The 'Consumer Attitudes to Food' survey was commissioned in October 2000. More than 3,000 people across the UK were interviewed.
The results show the greatest level of concern is over food safety issues, and reveal widespread confusion among consumers about food labeling.
Three-quarters of the UK population said they are 'fairly' or 'very' concerned about food safety.
69% were particularly concerned about the safety of raw meat.
Incidences of food-poisoning seemed to be much larger than official figures would suggest.
|Food-poisoning and BSE are the food-safety issues causing most concern.|
| UK Food Standards Agency |
80% of people who suffered what they considered to be food-poisoning did not report it to anyone.
The frequencies of vomiting and diarrhea that individuals believed to be attributable to food-poisoning in the past year were: England 14%, Scotland 13%, Wales 11%, and Northern Ireland 10%.
59% regularly checked food labeling, and, of these, 67% focused on the ‘best before' or ‘use by' date. 25% found food labeling 'difficult to understand'.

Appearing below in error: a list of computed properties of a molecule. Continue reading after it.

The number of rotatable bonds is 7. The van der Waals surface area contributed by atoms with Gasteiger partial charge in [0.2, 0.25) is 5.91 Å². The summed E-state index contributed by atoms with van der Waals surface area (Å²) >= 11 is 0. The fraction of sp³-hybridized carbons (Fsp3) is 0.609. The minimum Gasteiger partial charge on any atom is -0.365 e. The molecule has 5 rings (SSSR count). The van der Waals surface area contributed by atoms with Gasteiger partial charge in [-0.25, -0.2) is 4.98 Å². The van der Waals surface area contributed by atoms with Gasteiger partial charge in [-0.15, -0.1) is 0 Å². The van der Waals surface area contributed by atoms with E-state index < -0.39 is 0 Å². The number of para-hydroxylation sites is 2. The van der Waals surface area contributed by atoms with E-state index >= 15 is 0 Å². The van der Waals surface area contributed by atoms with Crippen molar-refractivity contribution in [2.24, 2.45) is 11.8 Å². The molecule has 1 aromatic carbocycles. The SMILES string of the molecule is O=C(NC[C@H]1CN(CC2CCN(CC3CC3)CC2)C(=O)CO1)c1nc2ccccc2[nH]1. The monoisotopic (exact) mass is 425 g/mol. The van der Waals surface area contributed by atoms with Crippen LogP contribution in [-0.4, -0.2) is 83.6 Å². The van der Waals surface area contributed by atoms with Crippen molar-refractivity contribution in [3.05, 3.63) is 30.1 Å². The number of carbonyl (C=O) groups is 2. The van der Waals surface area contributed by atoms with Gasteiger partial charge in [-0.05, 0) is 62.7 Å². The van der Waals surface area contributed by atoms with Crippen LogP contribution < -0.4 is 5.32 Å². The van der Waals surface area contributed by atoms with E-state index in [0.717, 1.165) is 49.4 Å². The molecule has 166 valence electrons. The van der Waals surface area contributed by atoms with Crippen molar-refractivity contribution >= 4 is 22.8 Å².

43% of individuals were aware of the advice to eat at least 5 portions of fruit and vegetables a day. However of these, only half actually did so on the previous day.
90% of people questioned ate fresh meat, whilst only 5% of households included a vegetarian.
Sir John Krebs, Chairman of the Food Standards Agency said, "This survey reveals the food issues that matter most to consumers, and is a valuable contribution to the continuing public debate on food safety. It highlights consumer concerns on food-poisoning and BSE. Both are priorities for the FSA over the next five years."